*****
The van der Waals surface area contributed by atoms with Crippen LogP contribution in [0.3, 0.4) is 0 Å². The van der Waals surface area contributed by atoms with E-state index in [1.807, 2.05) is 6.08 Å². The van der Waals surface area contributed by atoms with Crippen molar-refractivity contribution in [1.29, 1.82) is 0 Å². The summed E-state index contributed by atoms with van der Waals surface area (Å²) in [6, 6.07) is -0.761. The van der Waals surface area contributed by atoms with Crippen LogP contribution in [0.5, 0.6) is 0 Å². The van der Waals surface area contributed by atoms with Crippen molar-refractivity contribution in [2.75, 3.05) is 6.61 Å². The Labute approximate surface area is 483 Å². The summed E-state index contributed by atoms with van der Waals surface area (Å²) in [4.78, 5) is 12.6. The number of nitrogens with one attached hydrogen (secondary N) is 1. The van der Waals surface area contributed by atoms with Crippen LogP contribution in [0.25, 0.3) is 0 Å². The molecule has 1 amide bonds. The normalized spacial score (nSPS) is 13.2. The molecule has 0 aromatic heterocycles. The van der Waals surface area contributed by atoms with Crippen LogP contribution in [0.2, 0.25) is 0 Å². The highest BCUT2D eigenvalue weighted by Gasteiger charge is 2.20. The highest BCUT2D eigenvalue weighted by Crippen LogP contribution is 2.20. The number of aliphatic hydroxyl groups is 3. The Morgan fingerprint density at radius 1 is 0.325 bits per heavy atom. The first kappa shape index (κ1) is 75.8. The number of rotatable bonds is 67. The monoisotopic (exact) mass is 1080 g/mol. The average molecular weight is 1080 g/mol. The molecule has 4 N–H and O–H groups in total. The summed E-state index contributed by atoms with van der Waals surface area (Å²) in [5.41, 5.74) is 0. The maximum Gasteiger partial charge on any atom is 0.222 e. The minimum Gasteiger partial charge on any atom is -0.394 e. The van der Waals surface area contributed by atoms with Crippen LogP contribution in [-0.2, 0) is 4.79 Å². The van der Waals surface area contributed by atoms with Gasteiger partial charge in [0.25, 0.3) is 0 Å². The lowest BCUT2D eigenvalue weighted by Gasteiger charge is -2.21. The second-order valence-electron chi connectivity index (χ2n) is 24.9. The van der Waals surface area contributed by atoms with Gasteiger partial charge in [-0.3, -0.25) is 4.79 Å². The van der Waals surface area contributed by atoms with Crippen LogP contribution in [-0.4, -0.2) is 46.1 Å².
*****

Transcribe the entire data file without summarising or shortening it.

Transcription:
The van der Waals surface area contributed by atoms with Crippen LogP contribution in [0.3, 0.4) is 0 Å². The van der Waals surface area contributed by atoms with E-state index in [1.807, 2.05) is 6.08 Å². The van der Waals surface area contributed by atoms with Crippen molar-refractivity contribution in [1.29, 1.82) is 0 Å². The summed E-state index contributed by atoms with van der Waals surface area (Å²) in [6, 6.07) is -0.761. The van der Waals surface area contributed by atoms with Crippen LogP contribution in [0.5, 0.6) is 0 Å². The van der Waals surface area contributed by atoms with Crippen molar-refractivity contribution in [2.75, 3.05) is 6.61 Å². The Labute approximate surface area is 483 Å². The summed E-state index contributed by atoms with van der Waals surface area (Å²) in [4.78, 5) is 12.6. The number of nitrogens with one attached hydrogen (secondary N) is 1. The van der Waals surface area contributed by atoms with Crippen LogP contribution in [0.25, 0.3) is 0 Å². The molecule has 1 amide bonds. The normalized spacial score (nSPS) is 13.2. The molecule has 0 aromatic heterocycles. The van der Waals surface area contributed by atoms with Crippen LogP contribution in [0.2, 0.25) is 0 Å². The highest BCUT2D eigenvalue weighted by Gasteiger charge is 2.20. The highest BCUT2D eigenvalue weighted by Crippen LogP contribution is 2.20. The number of aliphatic hydroxyl groups is 3. The Morgan fingerprint density at radius 1 is 0.325 bits per heavy atom. The first kappa shape index (κ1) is 75.8. The number of rotatable bonds is 67. The monoisotopic (exact) mass is 1080 g/mol. The average molecular weight is 1080 g/mol. The molecule has 4 N–H and O–H groups in total. The summed E-state index contributed by atoms with van der Waals surface area (Å²) in [5.41, 5.74) is 0. The maximum Gasteiger partial charge on any atom is 0.222 e. The minimum Gasteiger partial charge on any atom is -0.394 e. The van der Waals surface area contributed by atoms with Crippen LogP contribution in [-0.2, 0) is 4.79 Å². The van der Waals surface area contributed by atoms with Gasteiger partial charge in [0.25, 0.3) is 0 Å². The lowest BCUT2D eigenvalue weighted by Gasteiger charge is -2.21. The second-order valence-electron chi connectivity index (χ2n) is 24.9. The van der Waals surface area contributed by atoms with Gasteiger partial charge in [-0.3, -0.25) is 4.79 Å². The van der Waals surface area contributed by atoms with Crippen LogP contribution in [-0.4, -0.2) is 46.1 Å².